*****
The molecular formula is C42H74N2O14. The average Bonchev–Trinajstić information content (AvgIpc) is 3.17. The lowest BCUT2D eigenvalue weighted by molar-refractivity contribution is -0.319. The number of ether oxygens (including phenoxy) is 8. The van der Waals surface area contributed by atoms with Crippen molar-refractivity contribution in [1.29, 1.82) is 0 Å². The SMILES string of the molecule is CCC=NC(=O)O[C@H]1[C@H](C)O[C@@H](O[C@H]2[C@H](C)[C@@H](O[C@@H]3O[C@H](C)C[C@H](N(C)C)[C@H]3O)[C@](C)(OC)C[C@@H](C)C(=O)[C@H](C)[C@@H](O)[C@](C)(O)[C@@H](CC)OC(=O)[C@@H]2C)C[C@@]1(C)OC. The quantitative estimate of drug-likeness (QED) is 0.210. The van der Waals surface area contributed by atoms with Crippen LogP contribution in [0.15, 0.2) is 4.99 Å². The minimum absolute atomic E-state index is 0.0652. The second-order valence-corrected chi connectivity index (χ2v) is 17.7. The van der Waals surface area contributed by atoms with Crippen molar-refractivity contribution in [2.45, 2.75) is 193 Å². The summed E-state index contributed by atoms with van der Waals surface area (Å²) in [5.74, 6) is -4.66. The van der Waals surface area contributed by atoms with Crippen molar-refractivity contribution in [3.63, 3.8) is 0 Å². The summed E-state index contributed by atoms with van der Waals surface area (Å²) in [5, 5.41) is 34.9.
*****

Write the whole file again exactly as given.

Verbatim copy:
The molecular formula is C42H74N2O14. The average Bonchev–Trinajstić information content (AvgIpc) is 3.17. The lowest BCUT2D eigenvalue weighted by molar-refractivity contribution is -0.319. The number of ether oxygens (including phenoxy) is 8. The van der Waals surface area contributed by atoms with Crippen molar-refractivity contribution in [1.29, 1.82) is 0 Å². The SMILES string of the molecule is CCC=NC(=O)O[C@H]1[C@H](C)O[C@@H](O[C@H]2[C@H](C)[C@@H](O[C@@H]3O[C@H](C)C[C@H](N(C)C)[C@H]3O)[C@](C)(OC)C[C@@H](C)C(=O)[C@H](C)[C@@H](O)[C@](C)(O)[C@@H](CC)OC(=O)[C@@H]2C)C[C@@]1(C)OC. The quantitative estimate of drug-likeness (QED) is 0.210. The van der Waals surface area contributed by atoms with Crippen LogP contribution in [0.15, 0.2) is 4.99 Å². The minimum absolute atomic E-state index is 0.0652. The second-order valence-corrected chi connectivity index (χ2v) is 17.7. The van der Waals surface area contributed by atoms with Crippen molar-refractivity contribution in [2.45, 2.75) is 193 Å². The summed E-state index contributed by atoms with van der Waals surface area (Å²) in [5.74, 6) is -4.66. The van der Waals surface area contributed by atoms with Crippen molar-refractivity contribution in [3.63, 3.8) is 0 Å². The summed E-state index contributed by atoms with van der Waals surface area (Å²) in [5, 5.41) is 34.9.